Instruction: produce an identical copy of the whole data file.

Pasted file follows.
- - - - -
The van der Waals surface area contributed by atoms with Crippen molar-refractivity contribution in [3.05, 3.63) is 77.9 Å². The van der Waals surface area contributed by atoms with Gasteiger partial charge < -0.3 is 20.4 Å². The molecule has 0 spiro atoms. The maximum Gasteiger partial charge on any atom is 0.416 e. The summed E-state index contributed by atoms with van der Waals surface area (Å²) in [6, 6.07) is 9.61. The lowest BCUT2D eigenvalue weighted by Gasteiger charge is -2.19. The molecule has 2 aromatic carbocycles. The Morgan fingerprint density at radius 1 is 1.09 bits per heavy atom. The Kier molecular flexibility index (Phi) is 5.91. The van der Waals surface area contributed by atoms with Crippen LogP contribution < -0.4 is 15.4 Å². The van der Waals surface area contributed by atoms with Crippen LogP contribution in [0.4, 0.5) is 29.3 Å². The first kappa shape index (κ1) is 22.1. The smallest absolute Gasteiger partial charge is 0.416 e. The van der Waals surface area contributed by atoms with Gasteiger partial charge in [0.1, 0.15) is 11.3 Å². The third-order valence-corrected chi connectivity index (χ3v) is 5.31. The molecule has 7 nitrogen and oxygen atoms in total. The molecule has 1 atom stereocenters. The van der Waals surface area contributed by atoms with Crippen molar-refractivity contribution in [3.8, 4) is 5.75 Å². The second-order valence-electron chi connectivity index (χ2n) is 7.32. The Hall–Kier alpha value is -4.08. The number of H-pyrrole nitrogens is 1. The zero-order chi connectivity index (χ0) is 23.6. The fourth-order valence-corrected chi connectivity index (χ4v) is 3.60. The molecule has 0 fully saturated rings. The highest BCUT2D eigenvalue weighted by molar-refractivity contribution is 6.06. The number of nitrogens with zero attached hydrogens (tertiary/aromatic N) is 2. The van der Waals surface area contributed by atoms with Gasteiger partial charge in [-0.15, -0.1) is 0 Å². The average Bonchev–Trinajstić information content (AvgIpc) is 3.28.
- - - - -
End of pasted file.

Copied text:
The van der Waals surface area contributed by atoms with Crippen molar-refractivity contribution in [3.05, 3.63) is 77.9 Å². The van der Waals surface area contributed by atoms with Gasteiger partial charge < -0.3 is 20.4 Å². The molecule has 0 spiro atoms. The maximum Gasteiger partial charge on any atom is 0.416 e. The summed E-state index contributed by atoms with van der Waals surface area (Å²) in [6, 6.07) is 9.61. The lowest BCUT2D eigenvalue weighted by Gasteiger charge is -2.19. The molecule has 2 aromatic carbocycles. The Morgan fingerprint density at radius 1 is 1.09 bits per heavy atom. The Kier molecular flexibility index (Phi) is 5.91. The van der Waals surface area contributed by atoms with Crippen LogP contribution < -0.4 is 15.4 Å². The van der Waals surface area contributed by atoms with Crippen LogP contribution in [0.4, 0.5) is 29.3 Å². The first kappa shape index (κ1) is 22.1. The smallest absolute Gasteiger partial charge is 0.416 e. The van der Waals surface area contributed by atoms with Gasteiger partial charge in [0.1, 0.15) is 11.3 Å². The third-order valence-corrected chi connectivity index (χ3v) is 5.31. The molecule has 7 nitrogen and oxygen atoms in total. The molecule has 1 atom stereocenters. The van der Waals surface area contributed by atoms with Crippen molar-refractivity contribution in [3.8, 4) is 5.75 Å². The second-order valence-electron chi connectivity index (χ2n) is 7.32. The Hall–Kier alpha value is -4.08. The number of H-pyrrole nitrogens is 1. The zero-order chi connectivity index (χ0) is 23.6. The fourth-order valence-corrected chi connectivity index (χ4v) is 3.60. The molecule has 0 fully saturated rings. The highest BCUT2D eigenvalue weighted by molar-refractivity contribution is 6.06. The number of nitrogens with zero attached hydrogens (tertiary/aromatic N) is 2. The van der Waals surface area contributed by atoms with Gasteiger partial charge in [-0.15, -0.1) is 0 Å². The average Bonchev–Trinajstić information content (AvgIpc) is 3.28.